What does Friday’s ruling by the 8th U.S. Circuit Court of Appeals in the NFL labor dispute mean to the NBA lockout?
Not a whole lot, it turns out.
The appeals court rendered a narrow ruling Friday overturning a decision by U.S. District Court Judge Susan Nelson that briefly ended the NFL lockout. The three-judge panel, having already issued two stays of Nelson’s ruling, voted 2-1 to overturn it, saying that federal courts have no jurisdiction to end lockouts under the Norris-LaGuardia Act.
The appeals panel did not, however, rule on the broader aspects of the NFL’s appeal – namely, whether the NFL is immune from anti-trust liability during the lockout and whether the players can legally pursue damages as the result of it. Those issues were remanded to Nelson’s court for further hearings.
From the NFL’s standpoint, all of this is likely to be moot, anyway, as the owners and players have been closing in on a new labor deal for weeks. The NBA? Not so much. Other than unrelated business dealings, sources told CBSSports.com Friday that there has been no contact between the NBA and the National Basketball Players Association since the lockout was imposed July 1. No bargaining sessions are scheduled, the sources said, and neither side offered a comment on the NFL ruling Friday.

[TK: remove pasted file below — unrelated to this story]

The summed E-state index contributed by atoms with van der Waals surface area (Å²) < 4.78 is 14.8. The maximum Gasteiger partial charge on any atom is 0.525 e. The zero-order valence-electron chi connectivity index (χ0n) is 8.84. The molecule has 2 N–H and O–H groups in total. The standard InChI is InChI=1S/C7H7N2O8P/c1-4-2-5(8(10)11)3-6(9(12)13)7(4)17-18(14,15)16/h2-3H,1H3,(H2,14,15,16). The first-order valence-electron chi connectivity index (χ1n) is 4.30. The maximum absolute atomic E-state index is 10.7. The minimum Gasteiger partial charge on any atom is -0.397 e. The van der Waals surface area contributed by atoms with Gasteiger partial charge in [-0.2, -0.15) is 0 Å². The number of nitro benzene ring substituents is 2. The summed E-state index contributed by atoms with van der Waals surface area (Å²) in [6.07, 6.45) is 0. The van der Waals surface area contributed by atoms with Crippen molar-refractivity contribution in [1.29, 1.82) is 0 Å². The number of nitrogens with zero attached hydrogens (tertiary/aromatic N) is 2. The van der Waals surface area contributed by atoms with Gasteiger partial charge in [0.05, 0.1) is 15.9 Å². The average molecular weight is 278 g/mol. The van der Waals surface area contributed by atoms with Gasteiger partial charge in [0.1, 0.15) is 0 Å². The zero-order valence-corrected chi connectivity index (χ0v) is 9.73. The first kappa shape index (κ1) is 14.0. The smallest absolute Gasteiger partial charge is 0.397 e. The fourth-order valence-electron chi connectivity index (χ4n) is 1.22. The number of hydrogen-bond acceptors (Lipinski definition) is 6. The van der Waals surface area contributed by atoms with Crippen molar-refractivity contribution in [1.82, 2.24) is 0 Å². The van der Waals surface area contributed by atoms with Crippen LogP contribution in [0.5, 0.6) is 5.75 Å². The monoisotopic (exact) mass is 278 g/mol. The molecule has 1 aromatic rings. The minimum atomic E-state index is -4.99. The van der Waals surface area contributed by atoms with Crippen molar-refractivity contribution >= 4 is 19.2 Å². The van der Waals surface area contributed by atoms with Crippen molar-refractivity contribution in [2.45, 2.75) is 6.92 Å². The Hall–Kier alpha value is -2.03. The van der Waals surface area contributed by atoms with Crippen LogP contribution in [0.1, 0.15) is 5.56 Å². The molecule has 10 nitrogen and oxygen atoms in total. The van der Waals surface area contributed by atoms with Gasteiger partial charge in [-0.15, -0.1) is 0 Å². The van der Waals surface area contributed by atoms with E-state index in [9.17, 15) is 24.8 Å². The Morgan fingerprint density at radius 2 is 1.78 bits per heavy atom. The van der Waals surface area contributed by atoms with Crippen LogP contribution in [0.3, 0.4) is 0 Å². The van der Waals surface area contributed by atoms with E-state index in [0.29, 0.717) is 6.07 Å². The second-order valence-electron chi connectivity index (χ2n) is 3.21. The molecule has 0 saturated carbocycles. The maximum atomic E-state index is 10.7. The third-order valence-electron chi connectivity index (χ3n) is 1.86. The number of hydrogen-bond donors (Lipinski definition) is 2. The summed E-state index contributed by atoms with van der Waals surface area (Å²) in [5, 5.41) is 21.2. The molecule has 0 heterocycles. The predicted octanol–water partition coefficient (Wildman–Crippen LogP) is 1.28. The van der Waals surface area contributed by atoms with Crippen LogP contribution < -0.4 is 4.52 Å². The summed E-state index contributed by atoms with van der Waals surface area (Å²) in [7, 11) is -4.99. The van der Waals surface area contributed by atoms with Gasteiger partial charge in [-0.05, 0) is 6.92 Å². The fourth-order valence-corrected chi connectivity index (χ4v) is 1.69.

Interestingly, the appeals court also left open the possibility that NFL free agents and drafted rookies who have yet to sign contracts may be permitted to market their services and enter into contracts with prospective teams. This issue also was kicked back to the district court for hearings, but it may prove to be meaningless. Since the appeals court ruled that the district court could not enjoin the lockout, any rookies or free agents who signed contracts would then be locked out anyway if no bargaining agreement has been reached.
So the NBPA will likely not be swayed one way or the other as it weighs the costs and benefits of following the NFLPA’s path of decertification and an anti-trust lawsuit. The NBPA has thus far determined that bargaining is a better path to a CBA than litigation, but the 8th Circuit’s ruling Friday did not present any legal obstacles to decertification; it only stated that a federal court does not have the authority to end a lockout once it is imposed on a decertified union.
If you have nothing to do this weekend – meaning, there is no paint to watch dry or grass to watch grow – you can read the 8th Circuit’s majority and dissenting opinions here.